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Hujar Greer Lamkton Hujar Greer Lamkton

Greer Lankton and Peter Hujar: Being Themselves

Interpreting the Collection


It was a relationship born of mutual admiration and a shared interest in the transformation undergone within the sphere of performance.

At only 26 years old, Greer Lankton (1958–1996) had become a star-fixture of the short-lived but intensely experimental 1980s East Village art scene. An artist and muse in equal measure, Lankton exhibited widely and was a frequent subject in the work of her peers. On several occasions, she sat for her friend, the photographer Peter Hujar (1934–1987), a leading figure in the cultural scene in downtown New York in the 1970s and early ’80s, who was featured in the recent exhibition Peter Hujar: Performance and Portraiture.

Hujar, admired for his uncompromising work, had a lifelong fascination in portraying liminal states, which he frequently explored through photographs of artists and performers in their dressing rooms or at rest.

I photograph those who push themselves to any extreme. That’s what interests me, and people who cling to the freedom to be themselves.

—Peter Hujar

Rather than attempt to document a static moment in time, Hujar’s consciously sparse, candid photography channels the enigmatic ambiguity which emanated from his subjects, imbuing the images with a vitality all their own. Hujar believed that moments of transition, such as the precipice of sleep, sexual ecstasy, or the veil of death provided opportunities to glimpse this unadulterated magnetism.

At her invitation, Hujar photographed Candy Darling, an actress and one-time muse of Andy Warhol, in her hospital bed mere days before succumbing to lymphoma. In it, the emaciated Candy lies languidly on her side, glamorously fashioned with tousled blond hair and full makeup.

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Candy Darling on her Deathbed, 1973

Peter Hujar. Courtesy of the Peter Hujar Archive and Pace Gallery. © The Peter Hujar Archive / Artists Rights Society (ARS), NY

Framed by blooming chrysanthemums and sterile hospital accoutrement, the photograph is arresting in its multitude of contradictions between life and death. The photograph was published alongside coverage of her death; that’s how it came into the hands of Greer Lankton, a 15-year-old living in Park Forest, Illinois.

Greer and I both had that photo of Candy on our bedroom walls as teens; we both tore it out of “After Dark,” a queer entertainment magazine, which, at that time, was one of the only resources to find anything out about Queer New York.

—Paul Monroe, Lankton’s former husband

Propelled by the radical art and subcultures of New York, Lankton left her native Midwest to study at Pratt Institute, graduating in 1981. She began exhibiting her work among the pioneering artist-run galleries of the burgeoning East Village and flourished in its intensely experimental scene. She adored the unabashedly queer enclave who partied in the orbit of Studio 54 and Andy Warhol, but none more so than Candy Darling and Teri Toye. Lankton idolized the stars for their glamor and rare status as openly transgender celebrities from the onset of their careers.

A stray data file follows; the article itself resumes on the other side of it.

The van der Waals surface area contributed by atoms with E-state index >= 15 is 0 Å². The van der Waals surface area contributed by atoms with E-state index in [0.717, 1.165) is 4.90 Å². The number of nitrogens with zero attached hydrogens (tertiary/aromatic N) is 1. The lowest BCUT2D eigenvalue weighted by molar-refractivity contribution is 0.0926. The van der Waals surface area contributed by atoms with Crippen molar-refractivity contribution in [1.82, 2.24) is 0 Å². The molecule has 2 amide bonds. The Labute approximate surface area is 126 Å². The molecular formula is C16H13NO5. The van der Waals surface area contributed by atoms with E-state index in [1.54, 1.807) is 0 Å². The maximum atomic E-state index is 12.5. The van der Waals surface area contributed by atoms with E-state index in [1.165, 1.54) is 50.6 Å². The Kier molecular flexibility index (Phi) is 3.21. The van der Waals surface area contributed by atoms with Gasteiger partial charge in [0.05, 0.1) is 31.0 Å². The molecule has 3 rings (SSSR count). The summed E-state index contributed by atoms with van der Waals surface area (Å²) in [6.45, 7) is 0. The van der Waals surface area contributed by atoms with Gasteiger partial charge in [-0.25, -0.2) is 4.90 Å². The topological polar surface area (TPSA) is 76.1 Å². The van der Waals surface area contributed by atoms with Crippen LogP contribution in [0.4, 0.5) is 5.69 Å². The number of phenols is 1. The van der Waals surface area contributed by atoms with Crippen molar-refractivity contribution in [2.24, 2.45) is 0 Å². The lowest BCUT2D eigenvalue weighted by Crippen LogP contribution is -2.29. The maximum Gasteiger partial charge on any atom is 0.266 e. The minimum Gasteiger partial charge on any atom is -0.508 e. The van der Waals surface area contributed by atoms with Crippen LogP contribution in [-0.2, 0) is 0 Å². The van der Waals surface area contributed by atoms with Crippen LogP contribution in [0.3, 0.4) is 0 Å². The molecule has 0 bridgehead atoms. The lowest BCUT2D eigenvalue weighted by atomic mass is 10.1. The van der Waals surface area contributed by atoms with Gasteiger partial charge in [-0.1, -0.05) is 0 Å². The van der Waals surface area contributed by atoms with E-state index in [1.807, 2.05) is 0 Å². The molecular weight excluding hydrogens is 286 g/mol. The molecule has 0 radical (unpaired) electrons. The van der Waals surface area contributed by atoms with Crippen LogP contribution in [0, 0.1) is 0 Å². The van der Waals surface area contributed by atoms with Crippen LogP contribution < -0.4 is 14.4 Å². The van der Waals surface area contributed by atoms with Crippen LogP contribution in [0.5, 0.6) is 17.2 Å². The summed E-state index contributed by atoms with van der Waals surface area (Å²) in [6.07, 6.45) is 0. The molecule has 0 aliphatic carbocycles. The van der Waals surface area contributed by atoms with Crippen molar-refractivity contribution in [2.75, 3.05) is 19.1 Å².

Peter Hujar. Courtesy of Pace Gallery, New York. © The Peter Hujar Archive / Artists Rights Society (ARS)

Lankton was fascinated by the cult of celebrity and was a gleeful reader of salacious tabloids. She created dolls portraying her celebrity icons of the ’70s and ’80s, which included Jacqueline Kennedy, Divine, and Eddie Segwick. She created elaborate storefront window displays at Einstein’s, a local boutique run by Paul Monroe, who would become her husband. Beyond mere mannequins, Lankton’s dolls enacted bawdy tableaus which saw them smoke, vacuum their apartments, expose themselves, passionately embrace, and bicker. The company of characters included drag queens, conjoined twins, circus acrobats, and Lankton’s doll persona, “Sissy.” Lankton, who had undergone gender affirmation surgery at the age of 21, had great interest in the mutability of bodies, identity, and gender.

It’s hard to miss Lankton’s sculpture Rachel when it beckons from the gallery.

Greer Lankton

Created in homage to fellow artist Rachel Rosenthal, the sculpture demonstrates Lankton’s skill as a doll-maker and her abiding interests in notions of beauty, androgyny, and celebrity. Lankton’s exquisitely crafted dolls range from miniature to above life-size and exude an intense aura of personality, equal parts glamorous and grotesque. Some are fully dressed in extravagant clothes, makeup, and hairstyles; while others are nude with articulated genitals, which the artist would frequently interchange in a process she referred to as “operations.”

Sometimes they end up looking like me, but they’re more like people I’d like to see or sometimes I’m thinking of the way I’d like to look.”

—Greer Lankton

Whether paying homage to real-life individuals or fictitious characters, Lankton aspired to animate each of her creations with a unique vitality. Complementary to Hujar’s magnetizing photographs, both artists strove to create works of art which stare back, challenging viewers to contend with their gaze.

—Sheridyn Villarreal, 2023 McMullan Arts Leadership Intern, Photography and Media

Read about the 2023 exhibition Peter Hujar: Performance and Portraiture.



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